Spotify is pulling support for two music festivals in protest against a controversial new tax directed at music-streaming platforms operating in France, and threatened more action will follow in the coming months.
Antoine Monin, managing director for Spotify in the France and Benelux regions, took to X this week to decry a new tax that will impose a levy of what is expected to be between 1.5 and 1.75% on all music-streaming services, with the proceeds going toward the Centre National de la Musique (CNM), which was established in 2020 to support the French music sector.
While all the major music-streaming platforms have come together in opposition to the new law, including Apple, Google’s YouTube and local player Deezer, Spotify has been the most vocal. In the wake of the announcement last week, Spotify said that the move was a “real blow to innovation,” and that it was evaluating its next moves.
The company has now given the first indication of what those moves are, with Monin noting that it will pull support for Francofolies de la Rochelle and the Printemps de Bourges festivals starting from 2024, which it has been supporting financially and via other on-the-ground resources. Monin added that “other announcements will follow in 2024,” though he didn’t elaborate on what those actions might be.
It’s worth noting that Spotify was recently embroiled in a tête-à-tête with the Uruguayan government over a new law that promises “fair and equitable” remuneration for all artists involved in a recording. Spotify argued the law would mean it would have to pay rightsholders twice for the same tracks, and it would thus cease operating in the country. The company later pulled a 180-degree turn when the government gave assurances that music-streaming platforms wouldn’t be expected to cover any extra costs resulting from the law.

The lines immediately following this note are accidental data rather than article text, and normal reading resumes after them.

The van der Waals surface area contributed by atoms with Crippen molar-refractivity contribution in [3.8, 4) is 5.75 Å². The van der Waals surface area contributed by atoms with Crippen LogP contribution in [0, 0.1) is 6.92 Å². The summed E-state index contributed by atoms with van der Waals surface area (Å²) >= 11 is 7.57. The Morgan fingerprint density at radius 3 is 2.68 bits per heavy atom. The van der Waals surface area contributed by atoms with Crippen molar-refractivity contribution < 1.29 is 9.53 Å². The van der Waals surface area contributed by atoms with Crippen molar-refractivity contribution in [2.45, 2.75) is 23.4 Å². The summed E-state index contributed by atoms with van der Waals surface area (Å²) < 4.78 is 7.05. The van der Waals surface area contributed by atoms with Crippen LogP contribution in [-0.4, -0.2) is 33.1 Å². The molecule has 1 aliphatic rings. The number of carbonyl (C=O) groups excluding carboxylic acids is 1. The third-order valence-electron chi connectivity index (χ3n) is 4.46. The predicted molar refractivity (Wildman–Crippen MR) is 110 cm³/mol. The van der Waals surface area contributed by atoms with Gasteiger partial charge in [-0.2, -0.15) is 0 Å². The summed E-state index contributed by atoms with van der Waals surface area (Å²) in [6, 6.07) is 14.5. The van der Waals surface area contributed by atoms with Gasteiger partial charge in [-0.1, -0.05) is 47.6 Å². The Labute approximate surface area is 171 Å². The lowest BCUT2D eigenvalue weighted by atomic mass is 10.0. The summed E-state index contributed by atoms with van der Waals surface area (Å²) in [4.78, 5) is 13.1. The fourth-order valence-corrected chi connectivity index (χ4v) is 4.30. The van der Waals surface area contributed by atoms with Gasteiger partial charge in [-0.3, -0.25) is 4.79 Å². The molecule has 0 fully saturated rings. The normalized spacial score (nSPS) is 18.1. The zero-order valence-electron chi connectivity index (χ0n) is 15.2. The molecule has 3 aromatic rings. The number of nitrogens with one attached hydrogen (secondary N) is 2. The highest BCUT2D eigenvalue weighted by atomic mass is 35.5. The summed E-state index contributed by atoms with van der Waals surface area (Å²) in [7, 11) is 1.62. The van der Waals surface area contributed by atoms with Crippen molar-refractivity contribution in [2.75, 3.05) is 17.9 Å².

France is different, insofar as it’s likely a much bigger market for Spotify and pulling out is not a viable course of action. And as Monin hinted at last week, its plan of action is likely to center more around reallocating resources to other markets.
“Spotify will have the means to absorb this tax, but Spotify will disinvest in France and will invest in other markets,” Monin said in an interview with FranceInfo last week. “France does not encourage innovation and investment.”